The urban question in Namibia remains a neglected field of inquiry. Much of the research in Namibia focuses on agricultural, “natural”, and other processes taking place is less-inhabited places. The perception that most of the country is “nature” is also a mental conception produced through the legacies of colonisation and apartheid. Today, however, most of those living in Namibia find themselves living in one of the 57 proclaimed urban areas; and projections indicate this will raise up to 70% in the coming three decades.
The aim is to support knowledge and capacity development activities to support inclusive and sustainable urban development in partnership with stakeholders locally and abroad.
The grant is based at the Integrated Land Management Institute to facilitate cross-university engagement around matters of sustainable and inclusive urban development. It runs from June 2021 until March 2023, and entails four activities:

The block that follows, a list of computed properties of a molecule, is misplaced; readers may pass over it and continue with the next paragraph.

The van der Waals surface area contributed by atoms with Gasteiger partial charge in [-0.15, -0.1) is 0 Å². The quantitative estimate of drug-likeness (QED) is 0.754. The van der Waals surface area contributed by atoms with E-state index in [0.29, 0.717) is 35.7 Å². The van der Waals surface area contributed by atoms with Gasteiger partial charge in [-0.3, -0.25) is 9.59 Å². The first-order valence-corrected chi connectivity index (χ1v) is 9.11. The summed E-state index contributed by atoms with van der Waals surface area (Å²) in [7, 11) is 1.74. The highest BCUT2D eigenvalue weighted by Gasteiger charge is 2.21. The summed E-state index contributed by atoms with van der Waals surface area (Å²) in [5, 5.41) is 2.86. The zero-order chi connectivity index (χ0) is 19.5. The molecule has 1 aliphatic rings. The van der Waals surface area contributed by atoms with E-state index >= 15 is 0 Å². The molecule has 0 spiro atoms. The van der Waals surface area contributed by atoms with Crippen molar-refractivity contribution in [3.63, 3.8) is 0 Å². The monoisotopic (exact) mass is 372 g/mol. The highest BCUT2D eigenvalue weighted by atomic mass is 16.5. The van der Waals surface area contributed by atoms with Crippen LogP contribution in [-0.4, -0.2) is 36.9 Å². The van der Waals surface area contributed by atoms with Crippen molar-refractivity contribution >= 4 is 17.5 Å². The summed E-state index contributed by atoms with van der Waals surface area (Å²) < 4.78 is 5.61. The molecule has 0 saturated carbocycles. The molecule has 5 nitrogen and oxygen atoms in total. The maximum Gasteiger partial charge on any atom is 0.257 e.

(1) the Development of Curriculum on Informal Settlement Upgrading,
(2) the Implementation of the urban design workshops,
The Peri-Urban Resilient Ecosystems (PURE) is a research project which addresses the challenge of representative climate resilient urban strategies in dryland Windhoek, Namibia, as a means to enhance future health, wellbeing and economic development. The project aims to apply an innovative values-based scenario tool to develop urban policy informed by multiple stakeholder value systems (e.g. municipal authorities, urban planners, marginalised and informal communities).
Partnership with the Civil Society Organisations (CSO) Working Group on Land Reform (WGLR), with support from the Friedrich Ebert Stiftung (FES).
Tuesday, September 4th, 2018; 9h00-12h30
This third event of ‘The New Land Question’ programme focused on the urban land question from the civil society perspective.